U.S. Military Forgets to Mention Its Fuel Consumption, Carbon Footprint, Destruction of Nature During Presentations at World Conservation Congress

The worldwide, prestigious World Conservation Congress of the International Union for the Conservation of Nature (IUCN) was held in Honolulu this week. The IUCN has come in for criticism for its lack of focus on the detrimental effects of wars and military operations on nature. Considering the degree of harm coming from these human activities one would think that the organization would have a specific theme and a series of workshops on that theme. Of the over 1300 workshops crammed into a 6-day marathon environmental meeting, followed by 4 days of discussion of internal resolutions, nothing specifically addressed the destruction of the environment by military operations and wars.

The heavy funding the IUCN gets from governments is undoubtedly the rationale for not addressing this "elephant in the room" in a conference for the protection of the endangered planet-a tragic commentary on a powerful organization that should acknowledge all pressures on the planet. 

U.S. Military tries to “Green Wash” the Effects of its Operations

At a presentation at the USA Pavilion during the conference, senior representatives of the US Army, US Air Force and US Navy regaled the IUCN audience of conservationists with tales of caring for the environment including protecting endangered species on hundreds of US military bases in the United States. 

The presenters did not mention what is done on the over 800 US military bases outside of the United States.   In the one-hour military style briefing, the speakers failed to mention the incredible amounts of fossil fuels used by military aircraft, ships and land vehicles that leave mammoth carbon footprints around the world, wars that kill humans, animals and plants, military exercise bombing of entire islands and large swaths of land and the harmful effects of the burn pits which have incinerated the debris of war in Afghanistan and Iraq.

Each military service representative focused on the need for training areas to prepare the US military to “keep peace in the world.”   Of course, no mention was made of “keeping the peace” through wars of choice that have killed hundreds of thousands of persons, animals and plants, the bombing of the cultural heritage in many areas around the world including Afghanistan, Iraq, Syria, Pakistan, Libya, Yemen and Somalia.

Miranda Ballentine, Air Force Assistant Secretary for Installations, the Environment and Energy said the US Air Force has over 5,000 aircraft, more than all the airlines in the United States—yet she never mentioned how many gallons of jet fuel are used by these aircraft, nor how many people, animals and cultural sites the aircraft have bombed. To give one some idea of the scale of the footprint of US military bases, Ballentine said Air Force has over 160 installations, including 70 major installation covering over 9 million square miles of land, larger than the country of Switzerland. Air Force bases have 200 miles of coastland; 115 endangered on 45 installations. Incredibly, Ballentine said that due to commercial development around military bases, military bases have become  “islands of conservation,” that conservation takes place inside the protected base while there are larger conservation issues outside the fence lines of the bases.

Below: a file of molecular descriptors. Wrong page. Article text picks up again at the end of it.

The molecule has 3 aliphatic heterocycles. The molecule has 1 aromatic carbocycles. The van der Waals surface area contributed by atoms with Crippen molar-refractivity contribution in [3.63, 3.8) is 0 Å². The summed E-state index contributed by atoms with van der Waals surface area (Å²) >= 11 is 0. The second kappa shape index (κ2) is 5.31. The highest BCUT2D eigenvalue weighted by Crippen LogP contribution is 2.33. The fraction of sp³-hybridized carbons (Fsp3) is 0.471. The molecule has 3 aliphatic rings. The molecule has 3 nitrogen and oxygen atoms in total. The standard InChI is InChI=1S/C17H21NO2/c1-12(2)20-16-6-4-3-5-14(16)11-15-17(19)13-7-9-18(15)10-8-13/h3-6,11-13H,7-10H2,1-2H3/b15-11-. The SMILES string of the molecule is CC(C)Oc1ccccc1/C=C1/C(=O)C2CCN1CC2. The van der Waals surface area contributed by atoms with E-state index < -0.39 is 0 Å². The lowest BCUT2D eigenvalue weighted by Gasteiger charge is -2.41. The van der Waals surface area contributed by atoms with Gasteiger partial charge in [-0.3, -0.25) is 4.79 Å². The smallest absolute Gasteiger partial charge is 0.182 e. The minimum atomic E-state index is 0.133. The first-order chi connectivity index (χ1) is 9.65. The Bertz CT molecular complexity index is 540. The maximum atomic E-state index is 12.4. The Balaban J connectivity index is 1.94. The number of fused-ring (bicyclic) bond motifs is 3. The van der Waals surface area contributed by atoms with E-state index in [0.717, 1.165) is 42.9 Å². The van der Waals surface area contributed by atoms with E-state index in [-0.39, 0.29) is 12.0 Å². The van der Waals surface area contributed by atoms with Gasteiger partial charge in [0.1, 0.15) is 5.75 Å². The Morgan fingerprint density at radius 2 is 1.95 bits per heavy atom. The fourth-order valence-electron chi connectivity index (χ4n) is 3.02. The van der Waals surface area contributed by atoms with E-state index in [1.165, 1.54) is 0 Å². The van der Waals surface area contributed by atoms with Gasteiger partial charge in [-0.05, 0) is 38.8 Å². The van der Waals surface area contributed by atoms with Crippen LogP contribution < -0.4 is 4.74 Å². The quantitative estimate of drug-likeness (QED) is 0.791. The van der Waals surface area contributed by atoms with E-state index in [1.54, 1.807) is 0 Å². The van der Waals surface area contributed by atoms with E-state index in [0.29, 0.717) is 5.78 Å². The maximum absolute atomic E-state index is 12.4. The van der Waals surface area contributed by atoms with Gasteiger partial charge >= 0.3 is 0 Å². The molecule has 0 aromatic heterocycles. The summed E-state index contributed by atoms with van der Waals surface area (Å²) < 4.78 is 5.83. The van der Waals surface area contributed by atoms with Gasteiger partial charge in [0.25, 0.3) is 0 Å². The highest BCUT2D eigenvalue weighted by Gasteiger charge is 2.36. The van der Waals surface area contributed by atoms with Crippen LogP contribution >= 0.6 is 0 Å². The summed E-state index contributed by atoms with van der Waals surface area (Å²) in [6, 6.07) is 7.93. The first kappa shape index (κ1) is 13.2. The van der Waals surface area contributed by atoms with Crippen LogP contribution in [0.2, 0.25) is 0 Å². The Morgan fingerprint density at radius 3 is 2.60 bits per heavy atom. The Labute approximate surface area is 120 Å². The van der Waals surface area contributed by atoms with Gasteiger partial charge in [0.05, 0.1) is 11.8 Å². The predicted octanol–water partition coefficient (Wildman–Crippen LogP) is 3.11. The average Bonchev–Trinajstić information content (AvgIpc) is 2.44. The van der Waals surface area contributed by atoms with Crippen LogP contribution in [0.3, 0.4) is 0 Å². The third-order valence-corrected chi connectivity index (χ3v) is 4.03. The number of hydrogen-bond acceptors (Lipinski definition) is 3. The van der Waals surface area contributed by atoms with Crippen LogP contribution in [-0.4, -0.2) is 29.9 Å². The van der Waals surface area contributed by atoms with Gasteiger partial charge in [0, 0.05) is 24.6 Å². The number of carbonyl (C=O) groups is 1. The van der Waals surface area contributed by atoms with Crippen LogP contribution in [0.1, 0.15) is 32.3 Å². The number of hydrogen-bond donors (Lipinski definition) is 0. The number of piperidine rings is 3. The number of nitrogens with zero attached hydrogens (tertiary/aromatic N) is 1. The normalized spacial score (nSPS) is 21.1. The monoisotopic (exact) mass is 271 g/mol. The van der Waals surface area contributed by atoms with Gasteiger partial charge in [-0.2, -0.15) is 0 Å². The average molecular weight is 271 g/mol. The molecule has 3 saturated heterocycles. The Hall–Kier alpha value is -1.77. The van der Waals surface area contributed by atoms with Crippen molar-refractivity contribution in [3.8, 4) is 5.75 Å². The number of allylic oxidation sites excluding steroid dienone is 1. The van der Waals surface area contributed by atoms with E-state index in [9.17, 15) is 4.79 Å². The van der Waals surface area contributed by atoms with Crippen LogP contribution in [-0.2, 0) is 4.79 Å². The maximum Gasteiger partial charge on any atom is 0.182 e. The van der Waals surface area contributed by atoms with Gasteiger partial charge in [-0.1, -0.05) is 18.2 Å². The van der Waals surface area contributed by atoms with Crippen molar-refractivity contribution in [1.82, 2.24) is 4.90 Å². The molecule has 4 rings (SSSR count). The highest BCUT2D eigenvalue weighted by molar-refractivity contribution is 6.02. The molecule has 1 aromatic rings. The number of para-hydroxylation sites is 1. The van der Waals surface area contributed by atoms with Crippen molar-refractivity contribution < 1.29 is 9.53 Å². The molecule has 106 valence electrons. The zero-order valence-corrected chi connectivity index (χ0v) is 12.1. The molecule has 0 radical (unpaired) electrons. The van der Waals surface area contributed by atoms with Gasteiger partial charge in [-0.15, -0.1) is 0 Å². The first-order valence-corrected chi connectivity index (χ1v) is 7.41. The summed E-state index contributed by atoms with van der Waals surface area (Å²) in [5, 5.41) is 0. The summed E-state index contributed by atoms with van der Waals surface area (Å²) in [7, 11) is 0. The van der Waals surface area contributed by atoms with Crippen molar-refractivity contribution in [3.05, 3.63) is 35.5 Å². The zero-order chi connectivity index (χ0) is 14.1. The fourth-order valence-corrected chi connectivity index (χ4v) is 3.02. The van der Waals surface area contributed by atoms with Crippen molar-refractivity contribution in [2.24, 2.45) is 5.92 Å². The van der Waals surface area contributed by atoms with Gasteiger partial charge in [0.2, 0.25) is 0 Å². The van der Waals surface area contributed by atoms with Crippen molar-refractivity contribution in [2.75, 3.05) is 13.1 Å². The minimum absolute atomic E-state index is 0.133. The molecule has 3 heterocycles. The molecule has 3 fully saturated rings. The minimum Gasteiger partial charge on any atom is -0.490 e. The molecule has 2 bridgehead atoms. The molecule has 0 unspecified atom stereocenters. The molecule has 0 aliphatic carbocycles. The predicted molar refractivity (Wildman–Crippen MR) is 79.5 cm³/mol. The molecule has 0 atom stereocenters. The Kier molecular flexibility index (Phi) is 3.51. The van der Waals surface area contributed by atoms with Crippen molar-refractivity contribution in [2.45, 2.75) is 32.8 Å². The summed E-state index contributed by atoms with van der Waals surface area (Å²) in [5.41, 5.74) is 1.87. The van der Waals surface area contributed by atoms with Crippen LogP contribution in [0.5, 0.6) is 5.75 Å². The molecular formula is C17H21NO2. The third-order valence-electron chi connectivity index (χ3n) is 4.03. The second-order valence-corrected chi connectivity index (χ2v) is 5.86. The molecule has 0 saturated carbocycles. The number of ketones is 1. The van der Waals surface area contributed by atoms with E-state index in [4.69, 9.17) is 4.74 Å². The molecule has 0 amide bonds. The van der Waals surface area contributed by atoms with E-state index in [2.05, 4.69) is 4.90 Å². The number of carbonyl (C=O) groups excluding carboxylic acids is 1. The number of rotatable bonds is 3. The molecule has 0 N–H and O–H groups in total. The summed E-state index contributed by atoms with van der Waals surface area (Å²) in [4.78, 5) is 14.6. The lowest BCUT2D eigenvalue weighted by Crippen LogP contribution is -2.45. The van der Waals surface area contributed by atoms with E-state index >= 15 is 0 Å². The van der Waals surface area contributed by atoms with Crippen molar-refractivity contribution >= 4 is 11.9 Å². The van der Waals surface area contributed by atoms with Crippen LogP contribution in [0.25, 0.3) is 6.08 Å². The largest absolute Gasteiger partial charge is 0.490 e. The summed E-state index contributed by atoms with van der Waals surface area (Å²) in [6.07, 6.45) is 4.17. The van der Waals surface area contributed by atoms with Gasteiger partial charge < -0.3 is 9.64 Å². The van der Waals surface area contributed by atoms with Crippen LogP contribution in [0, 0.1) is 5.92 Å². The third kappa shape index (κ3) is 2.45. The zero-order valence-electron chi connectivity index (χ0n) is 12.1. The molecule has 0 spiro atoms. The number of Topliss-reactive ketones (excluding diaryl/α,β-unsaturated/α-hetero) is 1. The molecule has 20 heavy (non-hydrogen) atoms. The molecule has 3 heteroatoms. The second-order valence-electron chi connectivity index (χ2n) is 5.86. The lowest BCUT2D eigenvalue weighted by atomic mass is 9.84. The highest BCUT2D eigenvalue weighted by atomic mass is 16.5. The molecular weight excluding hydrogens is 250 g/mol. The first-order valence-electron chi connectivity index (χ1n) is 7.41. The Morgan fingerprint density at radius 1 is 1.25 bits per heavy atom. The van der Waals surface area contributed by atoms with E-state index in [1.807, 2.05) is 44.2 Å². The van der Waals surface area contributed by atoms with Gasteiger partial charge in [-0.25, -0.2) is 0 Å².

Adding to the mammoth size of the military base footprint, Dr. Christine Altendorf, the regional director of the US Army’s Installation Management Command of the Pacific said the US Army bases have 12.4 million acres of land, including 1.3 million acres of wetlands, 82,605 archeological sites, 58, 887 National Historical Landmarks and 223 endangered species on 118 installations. 

The US Navy’s briefer, a Navy Commander, added to the inventory of military equipment. He said the US Navy has 3,700 aircraft, 276 ships, including 10 aircraft carriers, 72 submarines. 70 naval installations in the United States have 4 million acres of land and 500 miles of coastline. The Navy presenter said the Navy has never heard of a marine mammal that has been harmed by US Naval vessels or acoustic experiments in the past ten year

Only One Question from the Audience for the Presenters

At the end of the three presentations, there was time for only one question—and luckily, my intense hand waving paid off and I got to ask: “How can you conserve nature when you are bombing nature in wars of choice around the world, practicing military operations in areas that have endangered species like on the islands of Oahu, Big Island of Hawaii, Pagan, Tinian, Okinawa and bombing islands into wastelands like the Hawaiian island of Koho’olawe and the Puerto Rican island of Vieques and now you want to use the North Marianas “Pagan” Island as a bombing target. And how does the construction of the new South Korean naval base in pristine marine areas of Jeju Island that will be used by the US Navy and the proposed construction at Henoko of the runways into the pristine Oura Bay in Okinawa fit into conservation of nature?”